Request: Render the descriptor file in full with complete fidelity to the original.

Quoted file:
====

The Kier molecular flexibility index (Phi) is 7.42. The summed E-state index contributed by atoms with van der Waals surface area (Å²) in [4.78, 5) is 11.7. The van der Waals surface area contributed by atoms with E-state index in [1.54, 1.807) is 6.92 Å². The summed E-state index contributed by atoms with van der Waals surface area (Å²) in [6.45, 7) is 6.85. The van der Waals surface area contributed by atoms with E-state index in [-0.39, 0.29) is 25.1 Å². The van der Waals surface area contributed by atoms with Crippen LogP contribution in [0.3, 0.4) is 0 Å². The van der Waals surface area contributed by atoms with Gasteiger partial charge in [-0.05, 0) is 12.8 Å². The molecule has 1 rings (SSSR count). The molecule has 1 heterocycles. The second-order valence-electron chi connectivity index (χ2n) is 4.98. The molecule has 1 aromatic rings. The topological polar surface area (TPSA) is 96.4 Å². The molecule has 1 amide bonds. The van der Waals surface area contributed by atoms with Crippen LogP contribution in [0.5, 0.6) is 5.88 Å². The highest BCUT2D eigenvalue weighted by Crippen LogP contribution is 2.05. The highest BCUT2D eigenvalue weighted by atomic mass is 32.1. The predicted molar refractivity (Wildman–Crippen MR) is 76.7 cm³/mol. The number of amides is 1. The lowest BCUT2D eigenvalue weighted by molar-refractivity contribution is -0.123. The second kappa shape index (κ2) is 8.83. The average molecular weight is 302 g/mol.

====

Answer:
The Kier molecular flexibility index (Phi) is 7.42. The summed E-state index contributed by atoms with van der Waals surface area (Å²) in [4.78, 5) is 11.7. The van der Waals surface area contributed by atoms with E-state index in [1.54, 1.807) is 6.92 Å². The summed E-state index contributed by atoms with van der Waals surface area (Å²) in [6.45, 7) is 6.85. The van der Waals surface area contributed by atoms with E-state index in [-0.39, 0.29) is 25.1 Å². The van der Waals surface area contributed by atoms with Crippen LogP contribution in [0.3, 0.4) is 0 Å². The van der Waals surface area contributed by atoms with Gasteiger partial charge in [-0.05, 0) is 12.8 Å². The molecule has 1 rings (SSSR count). The molecule has 1 heterocycles. The second-order valence-electron chi connectivity index (χ2n) is 4.98. The molecule has 1 aromatic rings. The topological polar surface area (TPSA) is 96.4 Å². The molecule has 1 amide bonds. The van der Waals surface area contributed by atoms with Crippen LogP contribution in [0.5, 0.6) is 5.88 Å². The highest BCUT2D eigenvalue weighted by Crippen LogP contribution is 2.05. The highest BCUT2D eigenvalue weighted by atomic mass is 32.1. The predicted molar refractivity (Wildman–Crippen MR) is 76.7 cm³/mol. The number of amides is 1. The lowest BCUT2D eigenvalue weighted by molar-refractivity contribution is -0.123. The second kappa shape index (κ2) is 8.83. The average molecular weight is 302 g/mol.